British Psychological Society occupational conference: Women in top jobs

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The Independent Online
WOMEN at the top are often of higher calibre than men, but risk impairing their mental health to get there, the British Psychological Society's occupational psychology conference in Birmingham was told yesterday.

The skills and determination that enable women to penetrate the 'glass ceiling' to secure senior jobs are of a higher quality those those of a typical male manager, Tuvia Melamed, of the University of Central Lancashire, said.

Many women, however, were under extreme pressure and became 'anxious introverted and neurotic' because of their struggle to win promotion and keep their jobs. Men in top posts were more extrovert, dominant, tough, poised and confident.

Mr Melamed said that women in senior positions had to show many characteristics regarded as masculine, such as toughness and self-assertion, but also had to ensure they did not 'make too many waves'.

Women had to show they were able to discipline subordinates and dismiss people when necessary, while being aware of the sensibilities of their male colleagues.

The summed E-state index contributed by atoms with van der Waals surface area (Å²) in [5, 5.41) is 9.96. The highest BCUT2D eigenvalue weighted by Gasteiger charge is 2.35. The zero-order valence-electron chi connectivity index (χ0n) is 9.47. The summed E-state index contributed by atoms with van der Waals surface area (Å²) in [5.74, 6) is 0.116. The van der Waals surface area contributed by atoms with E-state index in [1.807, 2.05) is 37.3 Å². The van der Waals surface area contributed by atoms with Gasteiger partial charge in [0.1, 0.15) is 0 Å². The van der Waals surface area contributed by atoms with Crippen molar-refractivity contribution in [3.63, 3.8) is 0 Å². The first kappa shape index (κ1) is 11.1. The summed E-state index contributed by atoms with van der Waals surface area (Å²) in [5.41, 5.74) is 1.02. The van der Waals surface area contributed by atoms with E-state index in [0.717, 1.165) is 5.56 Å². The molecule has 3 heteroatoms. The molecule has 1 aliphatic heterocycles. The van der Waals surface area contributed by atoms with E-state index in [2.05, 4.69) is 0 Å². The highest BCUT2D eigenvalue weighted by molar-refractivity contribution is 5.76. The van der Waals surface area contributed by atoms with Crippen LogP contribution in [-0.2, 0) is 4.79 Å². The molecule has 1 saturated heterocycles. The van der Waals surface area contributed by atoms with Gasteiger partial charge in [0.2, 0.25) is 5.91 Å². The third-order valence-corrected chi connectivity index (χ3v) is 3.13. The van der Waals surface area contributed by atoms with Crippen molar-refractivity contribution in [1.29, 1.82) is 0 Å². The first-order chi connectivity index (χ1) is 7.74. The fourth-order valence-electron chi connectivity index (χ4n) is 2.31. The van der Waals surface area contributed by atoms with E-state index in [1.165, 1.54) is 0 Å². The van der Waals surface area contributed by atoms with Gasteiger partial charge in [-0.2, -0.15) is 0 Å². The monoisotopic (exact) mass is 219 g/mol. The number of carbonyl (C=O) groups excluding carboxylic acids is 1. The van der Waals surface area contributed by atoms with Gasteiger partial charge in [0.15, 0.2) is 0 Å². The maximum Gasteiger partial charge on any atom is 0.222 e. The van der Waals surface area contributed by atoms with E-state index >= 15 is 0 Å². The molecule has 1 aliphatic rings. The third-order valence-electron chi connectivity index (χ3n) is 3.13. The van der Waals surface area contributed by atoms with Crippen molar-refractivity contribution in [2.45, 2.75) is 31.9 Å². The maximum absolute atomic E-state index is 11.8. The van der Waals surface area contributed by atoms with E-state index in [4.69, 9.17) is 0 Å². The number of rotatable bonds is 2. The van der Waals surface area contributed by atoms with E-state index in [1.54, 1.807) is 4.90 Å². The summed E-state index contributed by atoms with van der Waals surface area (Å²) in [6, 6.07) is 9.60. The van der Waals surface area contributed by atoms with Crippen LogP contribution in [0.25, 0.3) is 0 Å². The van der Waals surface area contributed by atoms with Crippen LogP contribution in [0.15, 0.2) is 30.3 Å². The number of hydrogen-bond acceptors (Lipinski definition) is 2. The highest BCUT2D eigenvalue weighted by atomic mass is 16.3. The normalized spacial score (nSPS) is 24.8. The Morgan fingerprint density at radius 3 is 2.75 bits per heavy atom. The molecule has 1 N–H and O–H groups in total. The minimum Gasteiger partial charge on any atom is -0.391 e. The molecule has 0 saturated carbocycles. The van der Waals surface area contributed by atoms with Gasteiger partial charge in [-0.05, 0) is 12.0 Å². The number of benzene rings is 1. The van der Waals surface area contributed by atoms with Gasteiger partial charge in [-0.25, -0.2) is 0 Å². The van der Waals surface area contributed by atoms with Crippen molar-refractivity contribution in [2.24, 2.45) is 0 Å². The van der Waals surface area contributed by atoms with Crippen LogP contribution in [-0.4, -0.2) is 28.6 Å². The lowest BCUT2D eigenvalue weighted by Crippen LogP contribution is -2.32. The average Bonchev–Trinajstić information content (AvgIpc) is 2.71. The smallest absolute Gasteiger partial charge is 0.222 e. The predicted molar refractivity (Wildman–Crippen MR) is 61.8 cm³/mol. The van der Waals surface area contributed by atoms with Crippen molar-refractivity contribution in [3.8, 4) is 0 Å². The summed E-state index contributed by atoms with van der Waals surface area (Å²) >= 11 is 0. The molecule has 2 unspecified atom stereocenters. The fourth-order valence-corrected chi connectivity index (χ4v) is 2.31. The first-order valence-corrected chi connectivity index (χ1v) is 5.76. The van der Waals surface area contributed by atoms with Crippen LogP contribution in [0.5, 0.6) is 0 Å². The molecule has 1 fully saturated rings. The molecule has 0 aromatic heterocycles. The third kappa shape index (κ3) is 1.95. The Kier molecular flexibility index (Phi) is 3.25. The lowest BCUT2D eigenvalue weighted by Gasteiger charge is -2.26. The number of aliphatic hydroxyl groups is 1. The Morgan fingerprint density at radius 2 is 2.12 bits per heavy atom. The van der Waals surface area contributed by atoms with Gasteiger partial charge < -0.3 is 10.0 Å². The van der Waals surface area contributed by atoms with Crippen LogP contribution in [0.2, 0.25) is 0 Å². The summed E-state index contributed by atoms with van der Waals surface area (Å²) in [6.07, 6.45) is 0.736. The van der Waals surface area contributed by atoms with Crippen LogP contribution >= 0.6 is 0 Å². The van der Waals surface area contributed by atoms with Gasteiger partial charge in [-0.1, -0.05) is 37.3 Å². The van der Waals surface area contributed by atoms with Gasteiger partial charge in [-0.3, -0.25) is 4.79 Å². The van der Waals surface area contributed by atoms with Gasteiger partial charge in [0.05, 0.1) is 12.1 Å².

'They have to 'outmen' the men, but they also have to maintain certain female characteristics without being too feminine.' He said the inner conflicts suffered by women and the demands of family responsibilities, led to 'introversion and anxiety'. Whereas successful men could often rely on the support of their families, successful women faced resentment from that quarter.

Mr Melamed - who interviewed 136 men and women in the Government's Employment Service, and 240 in organisations in north-west England - said that females in senior positions often 'walked on eggshells'. They earned less than men in equivalent jobs and were disadvantaged in terms of hierarchical position. However, once they broke through the glass ceiling, they tended to progress quicker.

The barriers to women's progress included disproportionate family responsibilities and a lack of adequate child care.

Criteria for selection and promotion were based on models of appropriate male behaviour, and cultural values associated with masculinity were the favoured characteristics in most organisations.

In a separate paper due to be presented today, Barbara White of Liverpool University and Cary Cooper of the University of Manchester Institute of Science and Technology, say that most highly successful women fit their domestic responsibilites around their work, rather than the other way round. Their jobs tend to be at the centre of their considerations and they work continuously and full time.

While many women were forced to work part-time in order to cope with domestic duties, the researchers found that full-time employment was a prerequisite for success.

Professor Cooper says the findings suggest that in order to achieve genuine equality, the stereotype of a successful career needs to change. 'Careers should be accommodated around the reality of women's lives, allowing them to make a meaningful investment in both occupational and family roles.'

Professor Cooper says there is some evidence to suggest that women in top posts apply themselves with such great vigour to their jobs to compensate for emotional problems in childhood.